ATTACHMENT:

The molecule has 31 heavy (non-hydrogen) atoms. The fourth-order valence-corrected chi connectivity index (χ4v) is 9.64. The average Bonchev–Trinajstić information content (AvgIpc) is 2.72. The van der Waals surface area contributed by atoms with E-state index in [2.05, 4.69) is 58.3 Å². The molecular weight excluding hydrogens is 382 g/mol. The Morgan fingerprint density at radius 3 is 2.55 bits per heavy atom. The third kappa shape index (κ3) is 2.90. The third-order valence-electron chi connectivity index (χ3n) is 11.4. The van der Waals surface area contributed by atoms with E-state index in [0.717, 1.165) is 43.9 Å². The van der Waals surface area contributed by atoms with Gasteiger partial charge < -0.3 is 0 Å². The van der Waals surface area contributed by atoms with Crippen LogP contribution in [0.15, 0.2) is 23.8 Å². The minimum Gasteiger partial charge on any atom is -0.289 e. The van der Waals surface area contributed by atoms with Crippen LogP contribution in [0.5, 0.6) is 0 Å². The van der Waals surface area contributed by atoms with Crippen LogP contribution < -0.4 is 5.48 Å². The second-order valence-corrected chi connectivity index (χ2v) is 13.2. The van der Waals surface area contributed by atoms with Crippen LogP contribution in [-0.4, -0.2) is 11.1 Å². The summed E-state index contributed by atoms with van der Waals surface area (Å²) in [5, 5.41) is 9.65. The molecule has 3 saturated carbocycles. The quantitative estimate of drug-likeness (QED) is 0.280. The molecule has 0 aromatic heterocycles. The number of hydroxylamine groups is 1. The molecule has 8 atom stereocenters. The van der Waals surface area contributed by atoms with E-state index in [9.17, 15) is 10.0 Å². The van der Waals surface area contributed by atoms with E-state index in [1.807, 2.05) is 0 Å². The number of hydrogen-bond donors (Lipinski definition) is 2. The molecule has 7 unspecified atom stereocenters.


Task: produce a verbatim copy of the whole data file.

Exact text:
The molecule has 31 heavy (non-hydrogen) atoms. The fourth-order valence-corrected chi connectivity index (χ4v) is 9.64. The average Bonchev–Trinajstić information content (AvgIpc) is 2.72. The van der Waals surface area contributed by atoms with E-state index in [2.05, 4.69) is 58.3 Å². The molecular weight excluding hydrogens is 382 g/mol. The Morgan fingerprint density at radius 3 is 2.55 bits per heavy atom. The third kappa shape index (κ3) is 2.90. The third-order valence-electron chi connectivity index (χ3n) is 11.4. The van der Waals surface area contributed by atoms with E-state index in [0.717, 1.165) is 43.9 Å². The van der Waals surface area contributed by atoms with Gasteiger partial charge < -0.3 is 0 Å². The van der Waals surface area contributed by atoms with Crippen LogP contribution in [0.15, 0.2) is 23.8 Å². The minimum Gasteiger partial charge on any atom is -0.289 e. The van der Waals surface area contributed by atoms with Crippen LogP contribution in [0.5, 0.6) is 0 Å². The van der Waals surface area contributed by atoms with Crippen LogP contribution < -0.4 is 5.48 Å². The second-order valence-corrected chi connectivity index (χ2v) is 13.2. The van der Waals surface area contributed by atoms with Crippen LogP contribution in [-0.4, -0.2) is 11.1 Å². The summed E-state index contributed by atoms with van der Waals surface area (Å²) in [5, 5.41) is 9.65. The molecule has 3 saturated carbocycles. The quantitative estimate of drug-likeness (QED) is 0.280. The molecule has 0 aromatic heterocycles. The number of hydroxylamine groups is 1. The molecule has 8 atom stereocenters. The van der Waals surface area contributed by atoms with E-state index in [9.17, 15) is 10.0 Å². The van der Waals surface area contributed by atoms with E-state index in [1.807, 2.05) is 0 Å². The number of hydrogen-bond donors (Lipinski definition) is 2. The molecule has 7 unspecified atom stereocenters.